The 2015 Hugo Award nominees were announced yesterday, and the list of nominees is reportedly rife with controversy.
I wouldn’t know. I look at the list of finalists for Best Novel, do a quick mental check to see if I’ve read any of them, and then generally move on with my Internet browsing. The list of finalists is controversial supposedly because lists were published encouraging voters who to nominate, not based so much on the merits of the work, but on the political leanings (or lack of political leanings) of the finalists.
Some have criticized the Hugo Awards for being manipulated by so-called Social Justice Warriors (SJWs), people who believe white men have too much clout and power at the cost of non-white, non-men. SJW’s try to even the playing field by promoting, usually on Twitter and Tumblr, less deserving women and minorities over more deserving white men.
Or maybe the women and minorities are more deserving than the white men, but the white men are getting ahead because their whiteness or maleness is just too overpowering, like too much Old Spice slapped on by an octogenarian with a head-cold.
The main list of recommended nominees was Sad Puppies 3, published by writer Brad R. Torgersen. Many of the finalists on the Sad Puppies 3 slate made the final cut and are now in the running to be winners of the 2015 Hugo Award.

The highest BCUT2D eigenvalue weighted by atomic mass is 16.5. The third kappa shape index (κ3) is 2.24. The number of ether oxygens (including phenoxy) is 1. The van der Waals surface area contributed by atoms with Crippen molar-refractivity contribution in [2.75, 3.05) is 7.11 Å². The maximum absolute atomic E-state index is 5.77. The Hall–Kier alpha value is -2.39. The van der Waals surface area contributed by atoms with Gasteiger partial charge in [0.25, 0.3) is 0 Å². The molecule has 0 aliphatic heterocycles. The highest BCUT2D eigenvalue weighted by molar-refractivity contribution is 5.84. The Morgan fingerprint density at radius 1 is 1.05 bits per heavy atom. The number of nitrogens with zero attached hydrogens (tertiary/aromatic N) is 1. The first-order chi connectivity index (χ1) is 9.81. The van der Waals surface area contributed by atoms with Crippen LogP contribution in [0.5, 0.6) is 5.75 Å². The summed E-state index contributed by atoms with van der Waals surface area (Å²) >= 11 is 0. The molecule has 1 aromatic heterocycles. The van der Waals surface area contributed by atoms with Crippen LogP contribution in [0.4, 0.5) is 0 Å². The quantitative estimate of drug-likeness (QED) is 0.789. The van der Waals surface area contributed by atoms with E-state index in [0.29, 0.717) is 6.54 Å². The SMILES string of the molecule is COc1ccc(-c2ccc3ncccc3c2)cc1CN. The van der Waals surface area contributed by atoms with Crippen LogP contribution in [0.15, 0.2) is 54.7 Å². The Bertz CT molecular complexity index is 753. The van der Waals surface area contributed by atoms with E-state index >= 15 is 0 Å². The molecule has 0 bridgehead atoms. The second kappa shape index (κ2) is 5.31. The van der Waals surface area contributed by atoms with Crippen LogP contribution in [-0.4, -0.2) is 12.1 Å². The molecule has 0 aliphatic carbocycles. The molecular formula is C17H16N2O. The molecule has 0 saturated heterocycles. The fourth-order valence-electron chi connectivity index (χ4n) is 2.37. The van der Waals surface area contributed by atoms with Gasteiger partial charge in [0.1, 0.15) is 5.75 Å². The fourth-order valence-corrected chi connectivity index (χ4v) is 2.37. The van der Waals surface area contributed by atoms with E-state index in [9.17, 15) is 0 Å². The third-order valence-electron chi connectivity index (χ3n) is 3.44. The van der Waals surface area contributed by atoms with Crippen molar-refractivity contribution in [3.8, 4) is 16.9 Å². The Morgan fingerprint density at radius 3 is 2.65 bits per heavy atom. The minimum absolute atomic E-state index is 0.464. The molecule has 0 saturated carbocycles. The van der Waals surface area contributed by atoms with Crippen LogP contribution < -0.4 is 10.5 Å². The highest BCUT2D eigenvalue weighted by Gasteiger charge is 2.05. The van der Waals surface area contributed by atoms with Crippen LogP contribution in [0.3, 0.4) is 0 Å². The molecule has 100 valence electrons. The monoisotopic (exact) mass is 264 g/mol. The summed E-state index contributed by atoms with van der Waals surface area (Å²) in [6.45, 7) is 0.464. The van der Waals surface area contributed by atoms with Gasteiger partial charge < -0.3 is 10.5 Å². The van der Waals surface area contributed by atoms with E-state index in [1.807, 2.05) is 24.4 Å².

The Hugo awards are weird. Though they said to be the most “prestigious” award in the world of science fiction, fantasy, or speculative fiction. The cold hard fact of the matter is anyone willing to fork over $40 for a membership to Worldcon, can nominate finalists and vote for the Hugo Awards.
Anyone means anyone. Technically, you don’t even have to be a fan of the genre. If you have $40, your opinion is just as important as anyone else who is voting for the Hugo Awards.
What this “controversy” really does is illustrate just how meaningless and stupid the Hugo Awards are. If you have an extra forty bucks and you’re willing to spend it for the privilege of voting, your say is just as important as anyone’s.
As I said earlier, I mostly pay attention to the list of Best Novel nominees. With this year, I haven’t read any of the titles nominated. That’s not to say I won’t eventually. I purchased Ancillary Justice, the first book in the same series of Ancillary Sword, I just haven’t read it yet. I also want to read The Goblin Emperor. Although I have never heard of it before, it sounds like an interesting read.
These two books that I want to read, Ancillary Sword and The Goblin Emperor did not appear on the Sad Puppy 3 slate, yet were nominated anyway. They also seem to be the only novels written by women. The other books nominated for Best Novel did appear on the Sad Puppy 3 slate.